10. Consider now the figure of the cell (still of course a tetrakaidecahedron) when the pulls in the three principal directions are equalized, as described in Section 8. It must be perfectly isotropic in respect to these three directions. Hence the pair of small quadrilaterals must have become enlarged to equality with the two pairs of large ones, which must have become smaller in the deformation process described in Section 8. Of each hexagon three edges coincide with edges of quadrilateral faces of one cell; and each of the three others coincides with edges of three of the quadrilaterals of one of the contiguous cells. Hence the 36 edges of the isotropic tetrakaidecahedron are equal and similar plane arcs; each of course symmetrical about its middle point. Every angle of meeting of edges is essentially 109°28′ (to make trihedral angles between tangent planes of the films meeting at 120°). Symmetry shows that the quadrilaterals are still plane figures; and therefore, as each angle of each of them is 109°28′, the change of direction from end to end of each arc-edge is 19°28′. Hence each would be simply a circular arc of 19°28′, if its curvature were equal throughout; and it seems from the complete mathematical investigation of Sections 16, 17, 18 below, that it is nearly so, but not exactly so even to a first approximation.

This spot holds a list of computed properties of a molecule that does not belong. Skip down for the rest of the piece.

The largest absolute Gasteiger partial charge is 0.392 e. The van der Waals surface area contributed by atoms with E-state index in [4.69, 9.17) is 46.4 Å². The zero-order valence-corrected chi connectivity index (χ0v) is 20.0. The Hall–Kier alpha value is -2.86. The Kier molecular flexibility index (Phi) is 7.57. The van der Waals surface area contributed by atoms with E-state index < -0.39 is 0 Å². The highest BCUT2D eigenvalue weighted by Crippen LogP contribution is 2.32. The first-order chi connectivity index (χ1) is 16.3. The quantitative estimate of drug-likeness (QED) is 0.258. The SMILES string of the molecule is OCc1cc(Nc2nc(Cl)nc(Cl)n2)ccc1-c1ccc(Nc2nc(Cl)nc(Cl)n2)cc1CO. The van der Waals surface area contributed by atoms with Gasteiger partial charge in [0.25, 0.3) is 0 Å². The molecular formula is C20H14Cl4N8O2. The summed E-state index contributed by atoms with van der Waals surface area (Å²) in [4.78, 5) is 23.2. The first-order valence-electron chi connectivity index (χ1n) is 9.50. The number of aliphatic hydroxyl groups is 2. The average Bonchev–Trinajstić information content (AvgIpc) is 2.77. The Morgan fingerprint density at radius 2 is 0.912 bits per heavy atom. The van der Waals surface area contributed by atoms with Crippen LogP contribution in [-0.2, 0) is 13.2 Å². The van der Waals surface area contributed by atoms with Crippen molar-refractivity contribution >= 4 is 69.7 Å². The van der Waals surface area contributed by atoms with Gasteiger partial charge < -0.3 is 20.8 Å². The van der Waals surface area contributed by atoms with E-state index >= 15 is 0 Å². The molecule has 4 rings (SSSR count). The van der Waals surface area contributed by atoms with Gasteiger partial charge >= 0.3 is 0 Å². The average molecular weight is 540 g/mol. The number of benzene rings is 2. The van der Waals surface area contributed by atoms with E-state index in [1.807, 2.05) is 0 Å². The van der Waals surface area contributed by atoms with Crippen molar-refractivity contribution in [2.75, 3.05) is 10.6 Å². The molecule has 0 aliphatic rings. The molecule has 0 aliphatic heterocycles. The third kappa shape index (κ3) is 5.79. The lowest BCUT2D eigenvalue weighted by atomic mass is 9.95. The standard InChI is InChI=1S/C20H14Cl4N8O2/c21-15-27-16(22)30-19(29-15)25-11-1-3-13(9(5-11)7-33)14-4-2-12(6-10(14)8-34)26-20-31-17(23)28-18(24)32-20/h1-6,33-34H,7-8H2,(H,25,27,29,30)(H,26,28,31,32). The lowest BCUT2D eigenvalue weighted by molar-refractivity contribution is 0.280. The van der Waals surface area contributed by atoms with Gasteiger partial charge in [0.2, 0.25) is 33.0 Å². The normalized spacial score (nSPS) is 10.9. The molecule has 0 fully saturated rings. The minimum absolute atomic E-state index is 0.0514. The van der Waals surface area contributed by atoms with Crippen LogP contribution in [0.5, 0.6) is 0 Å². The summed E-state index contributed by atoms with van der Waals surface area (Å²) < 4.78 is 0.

Of the three films which meet in each edge, in three adjacent cells, one is quadrilateral and two are hexagonal.
11. By symmetry we see that there are three straight lines in each (non-plane) hexagonal film, being its three long diagonals; and that these three lines, and therefore the six angular points of the hexagon, are all in one plane. The arcs composing its edges are not in this plane, but in planes making, as we shall see (Section 12), angles of 54°44′ with it. For three edges of each hexagon, the planes of the arcs bisect the angle of 109°28′ between the planes of the six corners of contiguous hexagons; and for the other three edges are inclined on the outside of its plane of corners, at angles equal ro the supplements of the angles of 125°16′ between its plane of corners and the planes of contiguous quadrilaterals.
12. The planes of corners of the eight hexagons constitute the faces of an octahedron which we see, by symmetry, must be a regular octahedron (eight equilateral triangles in planes inclined 109°28′ at every common edge). Hence these planes, and the planes of the six quadrilaterals, constitute a plane-faced tetrakaidecahedron obtained by truncating the six corners [6] of a regular octahedron each to such a depth as to reduce its eight original (equilateral triangular) faces to equilateral equiangular hexagons. An orthogonal projection of this figure is shown in Fig. 3. It is to be remarked that space can be filled with such figures. For brevity we shall call it a plane-faced isotropic tetrakaidecahedron.